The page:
In addition to the waivers, LNR Partners also agreed to remove the Company’s subsidiaries ETHEX and PDI as guarantors under the Loan Documents and to add Nesher as a new guarantor under the Loan Documents.

 

25


U.S. Healthcare loan

On September 13, 2010, the Company entered into a loan agreement with U.S. Healthcare I, L.L.C. and U.S. Healthcare II, L.L.C. (together, the “Lenders”), affiliates of Centerbridge Partners, L.P. for a $20,000 loan (the “Loan”) secured by assets of the Company. The loan agreement included a period of exclusivity through September 28, 2010 to negotiate an expanded, longer-term financial arrangement among the Company and the Lenders.

On November 17, 2010, the Company entered into an agreement with the Lenders, for a senior secured debt financing package of up to $120,000 consisting of (1) a fully funded $60,000 term loan (the “Bridge Loan”) that retired the $20,000 loan previously provided by the Lenders on September 13, 2010, and that was provided for general corporate and working capital purposes and (2) a commitment to provide a multi-draw term loan up to an aggregate principal amount of $120,000 (the “Multi-Draw Term Loan”) with such additional draws dependent on the achievement by the Company of various conditions as outlined in the related agreement. The Company wrote-off approximately $1,949 of deferred financing costs related to the retirement of the $20,000 as required by accounting for debt extinguishments in the quarter ended December 31, 2010.

Under the terms of the Bridge Loan agreement, the Company paid interest at an annual rate of 16.5% (5% of which was payable in kind) with a maturity date in March 2013. The Company furnished as collateral substantially all assets of the Company to secure the loan. The Bridge Loan was guaranteed by certain of the Company’s domestic subsidiaries and the guarantors furnished as collateral substantially all of their assets to secure the guarantee obligations. In addition, the Company issued stock warrants to the Lenders granting them rights to purchase up to 12,588 shares of the Company’s Class A Common Stock (the “Initial Warrants”). The Initial Warrants have an exercise price of $1.62 per share, subject to possible non-standard anti-dilutive adjustment. These Warrants were valued at $22,406 using a Monte Carlo simulation model utilizing the following assumptions: risk free rate of 1.5%; expected volatility of 99.0%; expected dividend of $0; expected life of five years and a probability of the Company issuing additional common stock (“Fundamental Transaction”) of 10% after the stock price reaches $10.00 per share.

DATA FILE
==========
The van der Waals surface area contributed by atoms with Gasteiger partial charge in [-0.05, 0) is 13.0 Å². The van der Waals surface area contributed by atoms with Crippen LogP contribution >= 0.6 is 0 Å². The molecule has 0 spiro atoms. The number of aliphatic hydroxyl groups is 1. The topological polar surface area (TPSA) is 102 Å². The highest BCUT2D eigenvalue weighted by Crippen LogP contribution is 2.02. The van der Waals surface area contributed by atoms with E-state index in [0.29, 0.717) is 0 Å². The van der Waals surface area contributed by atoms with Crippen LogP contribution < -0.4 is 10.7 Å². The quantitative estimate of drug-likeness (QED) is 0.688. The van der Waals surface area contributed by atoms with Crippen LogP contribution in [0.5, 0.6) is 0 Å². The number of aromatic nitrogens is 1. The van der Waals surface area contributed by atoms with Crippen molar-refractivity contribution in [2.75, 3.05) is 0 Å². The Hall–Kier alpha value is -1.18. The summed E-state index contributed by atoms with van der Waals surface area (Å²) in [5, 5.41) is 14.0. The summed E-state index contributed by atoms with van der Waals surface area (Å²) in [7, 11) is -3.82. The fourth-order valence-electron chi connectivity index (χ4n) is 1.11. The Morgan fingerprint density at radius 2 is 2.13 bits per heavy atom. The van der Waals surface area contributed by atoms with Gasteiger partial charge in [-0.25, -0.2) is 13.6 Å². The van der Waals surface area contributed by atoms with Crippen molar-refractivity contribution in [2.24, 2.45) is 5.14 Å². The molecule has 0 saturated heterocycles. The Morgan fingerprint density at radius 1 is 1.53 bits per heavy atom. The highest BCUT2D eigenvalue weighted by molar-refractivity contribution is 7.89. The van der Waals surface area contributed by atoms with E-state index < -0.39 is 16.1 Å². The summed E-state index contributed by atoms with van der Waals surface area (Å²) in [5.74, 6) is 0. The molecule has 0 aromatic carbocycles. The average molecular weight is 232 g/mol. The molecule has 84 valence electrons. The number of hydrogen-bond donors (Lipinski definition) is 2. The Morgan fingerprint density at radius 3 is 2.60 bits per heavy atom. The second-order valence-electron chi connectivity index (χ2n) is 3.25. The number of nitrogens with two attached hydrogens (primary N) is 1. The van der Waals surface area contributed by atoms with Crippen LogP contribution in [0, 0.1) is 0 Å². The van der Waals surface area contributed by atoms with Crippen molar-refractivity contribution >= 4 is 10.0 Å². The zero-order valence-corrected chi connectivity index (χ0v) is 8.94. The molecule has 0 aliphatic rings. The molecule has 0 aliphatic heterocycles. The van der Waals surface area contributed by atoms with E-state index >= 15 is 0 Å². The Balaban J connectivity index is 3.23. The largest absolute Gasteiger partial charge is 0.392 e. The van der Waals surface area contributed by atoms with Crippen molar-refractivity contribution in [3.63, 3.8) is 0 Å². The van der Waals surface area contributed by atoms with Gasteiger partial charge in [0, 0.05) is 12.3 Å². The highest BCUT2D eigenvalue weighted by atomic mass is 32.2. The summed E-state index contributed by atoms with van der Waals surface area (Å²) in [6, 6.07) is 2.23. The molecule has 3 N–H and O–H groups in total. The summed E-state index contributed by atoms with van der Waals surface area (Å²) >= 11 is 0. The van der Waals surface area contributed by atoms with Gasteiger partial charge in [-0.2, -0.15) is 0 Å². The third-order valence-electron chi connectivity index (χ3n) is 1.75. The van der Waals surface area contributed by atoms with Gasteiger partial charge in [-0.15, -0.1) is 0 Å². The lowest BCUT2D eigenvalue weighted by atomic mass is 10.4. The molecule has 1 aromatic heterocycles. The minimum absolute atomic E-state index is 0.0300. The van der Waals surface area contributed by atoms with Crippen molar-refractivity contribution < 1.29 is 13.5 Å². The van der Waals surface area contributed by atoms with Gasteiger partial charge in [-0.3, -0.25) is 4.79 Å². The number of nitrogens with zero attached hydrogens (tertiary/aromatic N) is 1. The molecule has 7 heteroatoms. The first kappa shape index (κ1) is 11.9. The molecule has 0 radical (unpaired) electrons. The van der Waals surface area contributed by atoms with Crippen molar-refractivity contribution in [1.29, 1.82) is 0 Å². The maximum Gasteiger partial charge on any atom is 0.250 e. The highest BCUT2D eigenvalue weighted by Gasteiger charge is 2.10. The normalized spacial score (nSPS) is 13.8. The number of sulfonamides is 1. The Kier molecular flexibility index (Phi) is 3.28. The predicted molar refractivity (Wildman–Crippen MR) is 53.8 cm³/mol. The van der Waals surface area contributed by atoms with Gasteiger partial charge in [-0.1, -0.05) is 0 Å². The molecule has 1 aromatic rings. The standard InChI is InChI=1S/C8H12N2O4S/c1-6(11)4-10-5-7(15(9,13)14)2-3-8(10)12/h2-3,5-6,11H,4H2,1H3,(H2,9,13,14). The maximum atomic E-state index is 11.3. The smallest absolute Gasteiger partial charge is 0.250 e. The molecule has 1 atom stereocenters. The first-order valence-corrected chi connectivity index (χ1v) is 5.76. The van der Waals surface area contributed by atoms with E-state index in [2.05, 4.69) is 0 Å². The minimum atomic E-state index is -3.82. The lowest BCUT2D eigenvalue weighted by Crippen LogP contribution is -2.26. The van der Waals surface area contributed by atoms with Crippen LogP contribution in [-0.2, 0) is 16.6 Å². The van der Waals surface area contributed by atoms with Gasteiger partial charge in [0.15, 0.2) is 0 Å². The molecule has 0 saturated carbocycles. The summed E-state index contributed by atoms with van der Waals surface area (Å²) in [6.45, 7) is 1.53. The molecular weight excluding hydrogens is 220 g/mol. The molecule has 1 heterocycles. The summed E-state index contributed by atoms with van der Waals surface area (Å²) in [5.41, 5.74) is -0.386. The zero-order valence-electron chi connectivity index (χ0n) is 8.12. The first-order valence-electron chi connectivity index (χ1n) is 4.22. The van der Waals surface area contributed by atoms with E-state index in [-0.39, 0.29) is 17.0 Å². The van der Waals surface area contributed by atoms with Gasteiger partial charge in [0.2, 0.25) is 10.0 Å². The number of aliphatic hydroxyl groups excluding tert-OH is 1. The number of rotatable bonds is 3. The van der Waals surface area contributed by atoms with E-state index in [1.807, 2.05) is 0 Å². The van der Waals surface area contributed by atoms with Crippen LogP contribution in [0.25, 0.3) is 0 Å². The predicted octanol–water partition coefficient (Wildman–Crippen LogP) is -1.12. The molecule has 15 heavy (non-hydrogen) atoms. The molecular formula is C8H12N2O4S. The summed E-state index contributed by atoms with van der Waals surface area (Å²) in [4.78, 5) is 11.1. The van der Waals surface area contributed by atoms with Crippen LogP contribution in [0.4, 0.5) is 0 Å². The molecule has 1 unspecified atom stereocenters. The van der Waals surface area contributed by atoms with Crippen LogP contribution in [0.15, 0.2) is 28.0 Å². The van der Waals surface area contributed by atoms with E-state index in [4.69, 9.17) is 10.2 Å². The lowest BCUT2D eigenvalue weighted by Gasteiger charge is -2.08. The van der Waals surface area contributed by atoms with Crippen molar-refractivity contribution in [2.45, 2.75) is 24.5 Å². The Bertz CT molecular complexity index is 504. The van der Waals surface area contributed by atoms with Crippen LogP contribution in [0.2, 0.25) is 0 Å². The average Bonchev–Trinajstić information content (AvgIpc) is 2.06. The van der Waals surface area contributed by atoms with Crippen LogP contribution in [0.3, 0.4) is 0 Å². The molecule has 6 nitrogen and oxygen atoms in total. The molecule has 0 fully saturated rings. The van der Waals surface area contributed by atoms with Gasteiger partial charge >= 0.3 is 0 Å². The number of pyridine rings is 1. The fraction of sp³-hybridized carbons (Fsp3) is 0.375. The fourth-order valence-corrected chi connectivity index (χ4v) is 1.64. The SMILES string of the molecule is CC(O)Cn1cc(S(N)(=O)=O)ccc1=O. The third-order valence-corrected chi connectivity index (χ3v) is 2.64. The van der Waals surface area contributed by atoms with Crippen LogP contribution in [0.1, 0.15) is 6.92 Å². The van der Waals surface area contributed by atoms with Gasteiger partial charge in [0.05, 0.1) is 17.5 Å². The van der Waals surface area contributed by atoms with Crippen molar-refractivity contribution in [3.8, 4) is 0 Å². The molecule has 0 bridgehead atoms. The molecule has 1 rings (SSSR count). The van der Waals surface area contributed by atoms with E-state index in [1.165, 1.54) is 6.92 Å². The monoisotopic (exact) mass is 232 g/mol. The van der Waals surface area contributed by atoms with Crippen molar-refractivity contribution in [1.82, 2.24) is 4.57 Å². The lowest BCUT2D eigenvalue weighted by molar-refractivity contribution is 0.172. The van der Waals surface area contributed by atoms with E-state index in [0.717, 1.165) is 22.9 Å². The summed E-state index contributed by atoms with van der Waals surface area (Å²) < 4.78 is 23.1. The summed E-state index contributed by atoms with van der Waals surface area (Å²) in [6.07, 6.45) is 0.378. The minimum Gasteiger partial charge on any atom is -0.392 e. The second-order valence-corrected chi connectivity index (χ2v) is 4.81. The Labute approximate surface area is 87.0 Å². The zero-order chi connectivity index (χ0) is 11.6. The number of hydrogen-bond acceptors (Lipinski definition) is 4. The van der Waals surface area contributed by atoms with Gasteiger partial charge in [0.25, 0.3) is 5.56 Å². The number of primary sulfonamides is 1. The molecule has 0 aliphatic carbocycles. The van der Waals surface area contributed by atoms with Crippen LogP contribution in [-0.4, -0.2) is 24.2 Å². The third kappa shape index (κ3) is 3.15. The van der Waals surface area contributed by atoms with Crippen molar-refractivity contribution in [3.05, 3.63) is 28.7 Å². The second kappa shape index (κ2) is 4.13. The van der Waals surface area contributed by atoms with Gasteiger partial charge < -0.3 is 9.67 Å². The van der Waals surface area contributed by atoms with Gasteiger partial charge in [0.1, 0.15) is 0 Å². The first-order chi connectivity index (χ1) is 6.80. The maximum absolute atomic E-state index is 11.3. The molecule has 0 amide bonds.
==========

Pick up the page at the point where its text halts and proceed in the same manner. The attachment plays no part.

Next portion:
In recording the Bridge Loan transaction, the Company allocated the proportionate share of the fair value of the Initial Warrants to the Loan. As a result of the proceeds from the Bridge Loan extinguishing the Loan, the fair value of the Initial Warrants of $7,469 allocated to the Loan was expensed as required by accounting for debt extinguishments in the quarter ended December 31, 2010.

In recording the Initial Warrants and debt associated with the Bridge Loan, the Company allocated the proportionate share of the fair value of the Initial Warrants of $14,937 as a discount to the Bridge Loan. The discount is being amortized using the effective interest method to interest expense based upon the maturity date of the Bridge Loan. In March 2011, the Company retired the Bridge Loan as further described in Note 18—“Subsequent Events” at which time the remaining debt discount will be expensed.

The $120,000 Multi-Draw Term Loan consisted of three tranches that would have been available to the Company following the achievement of certain conditions. The first tranche of $80,000 would have been available upon the approval of Makena® and would have been used to repay the Bridge Loan of $60,000, make a milestone payment to Hologic, and provide funds for general corporate and working capital purposes. The second tranche of $20,000 would have been available to the Company upon achieving at least one of certain performance thresholds including either, (1) certain metrics associated with Evamist®, or (2) receiving FDA approval for the manufacture and distribution of Clindesse® and Gynazole-1®. The proceeds of the second tranche would have been used for general corporate and working capital purposes. The third tranche of $20,000 would have been available to the Company upon evidencing its ability, to the satisfaction of the Lenders, to meet certain liquidity thresholds necessary to satisfy future obligations, including a future milestone payment to Hologic that is due to be paid one year following FDA approval of Makena®. The proceeds from the third tranche would have been used for general corporate and working capital purposes.

The Company and the Lenders amended the financing arrangements on January 6, 2011 and again on March 2, 2011. Pursuant to the amendments, the Company and the Lenders amended the Bridge Loan terms and covenants to reflect the Company’s then current projections and timing of certain anticipated future events, including the planned disposition of certain assets. The amendments extended the $60,000 payment that was due on March 20, 2011 to three payments of $20,000 each with the first payment due (and paid on February 18, 2011) upon closing and funding the private placement of Class A Common Stock, $20,000 due in April 2011 and $20,000 due in August 2011. In addition, all past covenant issues were waived. As a result of the amendments, the Company would not have been required to sell its generics business by March 20, 2011, but would have been required to cause such sale by August 31, 2011. In addition, the applicable premium (a make-whole payment of interest with respect to payments on the loans prior to maturity) was amended to provide that if the Bridge Loan was repaid in full as a result of a refinancing transaction provided other than by the Lenders, as has occurred on March 17, 2011 with the issuance of the 2011 Notes, a premium was paid to the Lenders equal to $12,500, of which $7,295